California Proposition 40, Bonds for Parks and Recreation (March 2002)
, where it was approved.
Proposition 40 allowed the State of California to borrow $2.6 billion through the sale of general obligation bonds for "development, restoration, and acquisition of state and local parks, recreation areas and historical resources, and for land, air, and water conservation programs?"
Campaign spending on Proposition 140 was lopsided, with over $4 million spent urging a "yes" vote, and nothing spent opposing the measure.
Text of measure
The ballot title was:
The question on the ballot was:
- "Should the state borrow two billion six hundred million dollars ($2,600,000,000) through the sale of general obligation bonds for development, restoration, and acquisition of state and local parks, recreation areas and historical resources, and for land, air, and water conservation programs?"
- "To protect rivers, lakes, and streams to improve water quality and ensure clean drinking water; to protect beaches and coastal areas threatened by pollution; to improve air quality; to preserve open space and farmland threatened by unplanned development; to protect wildlife habitat; to restore historical and cultural resources; to repair and improve the safety of state and neighborhood parks; the state shall issue bonds totaling two billion six hundred million dollars ($2,600,000,000) paid from existing funds. This program is subject to an annual independent audit."
- See also: Fiscal impact statement
The California Legislative Analyst's Office provided an estimate of net state and local government fiscal impact for Proposition 40. That estimate was:
- State cost of about $4.3 billion over 25 years to pay off both the principal ($2.6 billion) and interest ($1.7 billion) costs on the bonds. Payments of about $172 million per year.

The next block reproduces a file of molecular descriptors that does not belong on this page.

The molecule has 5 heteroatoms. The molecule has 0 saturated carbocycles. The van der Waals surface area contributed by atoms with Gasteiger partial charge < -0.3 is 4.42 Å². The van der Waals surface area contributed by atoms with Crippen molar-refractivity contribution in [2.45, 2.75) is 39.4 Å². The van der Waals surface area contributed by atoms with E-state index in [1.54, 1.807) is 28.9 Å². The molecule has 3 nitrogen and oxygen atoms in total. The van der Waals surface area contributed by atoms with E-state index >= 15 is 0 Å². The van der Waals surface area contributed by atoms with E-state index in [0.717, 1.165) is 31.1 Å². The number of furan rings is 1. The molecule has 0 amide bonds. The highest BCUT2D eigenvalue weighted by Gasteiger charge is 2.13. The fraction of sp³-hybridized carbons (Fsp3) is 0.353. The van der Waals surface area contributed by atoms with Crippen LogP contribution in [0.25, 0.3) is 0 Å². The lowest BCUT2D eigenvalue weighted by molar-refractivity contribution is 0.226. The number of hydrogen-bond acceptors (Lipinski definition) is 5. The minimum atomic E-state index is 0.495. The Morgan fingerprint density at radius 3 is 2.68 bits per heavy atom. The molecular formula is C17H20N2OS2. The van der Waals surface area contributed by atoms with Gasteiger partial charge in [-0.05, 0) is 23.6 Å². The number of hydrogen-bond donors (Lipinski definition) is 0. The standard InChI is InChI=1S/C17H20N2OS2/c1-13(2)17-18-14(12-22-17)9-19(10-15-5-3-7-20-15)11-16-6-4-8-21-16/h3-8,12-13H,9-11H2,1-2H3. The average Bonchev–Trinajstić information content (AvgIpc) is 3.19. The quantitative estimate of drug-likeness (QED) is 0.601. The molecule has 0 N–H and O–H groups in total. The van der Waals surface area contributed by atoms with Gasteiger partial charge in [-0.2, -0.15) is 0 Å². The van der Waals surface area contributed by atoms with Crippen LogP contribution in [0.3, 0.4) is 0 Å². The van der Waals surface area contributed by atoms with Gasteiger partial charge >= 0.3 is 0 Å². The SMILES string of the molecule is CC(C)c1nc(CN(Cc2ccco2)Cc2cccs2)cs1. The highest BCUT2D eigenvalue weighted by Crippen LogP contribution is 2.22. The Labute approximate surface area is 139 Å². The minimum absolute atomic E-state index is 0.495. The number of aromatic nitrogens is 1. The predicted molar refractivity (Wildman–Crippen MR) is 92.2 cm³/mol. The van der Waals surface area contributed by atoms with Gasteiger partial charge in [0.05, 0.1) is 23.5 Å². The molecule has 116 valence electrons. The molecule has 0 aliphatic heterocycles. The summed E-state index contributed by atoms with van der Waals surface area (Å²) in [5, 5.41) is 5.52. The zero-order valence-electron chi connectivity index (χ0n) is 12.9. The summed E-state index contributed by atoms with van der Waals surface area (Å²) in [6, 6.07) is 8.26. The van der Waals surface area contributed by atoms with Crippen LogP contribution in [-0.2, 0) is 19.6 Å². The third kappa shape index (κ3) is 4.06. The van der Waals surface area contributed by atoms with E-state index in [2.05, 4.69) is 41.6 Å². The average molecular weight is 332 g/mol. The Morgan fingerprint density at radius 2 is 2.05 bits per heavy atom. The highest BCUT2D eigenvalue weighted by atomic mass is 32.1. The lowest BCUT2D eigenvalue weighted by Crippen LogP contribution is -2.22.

- Costs potentially in the tens of millions of dollars annually to state and local governments to operate or maintain property bought or improved with these bond funds.
The campaign to pass Proposition 40 spent over $4 million. There was no organized opposition campaign.
Major donors to the "Yes on 40" campaign were:
- The Nature Conservancy: $2.5 million
- Peninsula Open Space Trust: $900,000
- Wild Rose LLC: $500,000. This corporation is based in Seattle, Washington.
- Conservation Action Fund, Sponsored by the Planning and Conservation League: $470,000
- California Conservation Campaign: $275,000
- California Academy of Sciences: $250,000
- Anne G. Earhart: $200,000
- Save the Redwoods League: $200,000
- American Land Conservancy: $150,000
- Corporation of the Fine Arts Museums: $150,000
Path to the ballot
Proposition 40 was voted onto the ballot by the California State Legislature via Assembly Bill 1602 of the 2001–2002 Regular Session (Chapter 875, Statutes of 2001).
|Votes in legislature to refer to ballot|
- Official Voter Guide
- Smart Voter information about Prop 40
- Top 10 donors to Proposition 40
- List of committees donating to Prop 40 campaign
- Official declaration of the March 5, 2002 vote (dead link)
- March 5, 2002 ballot proposition voter guide (PDF)
- Legislative Analyst's summary of Proposition 40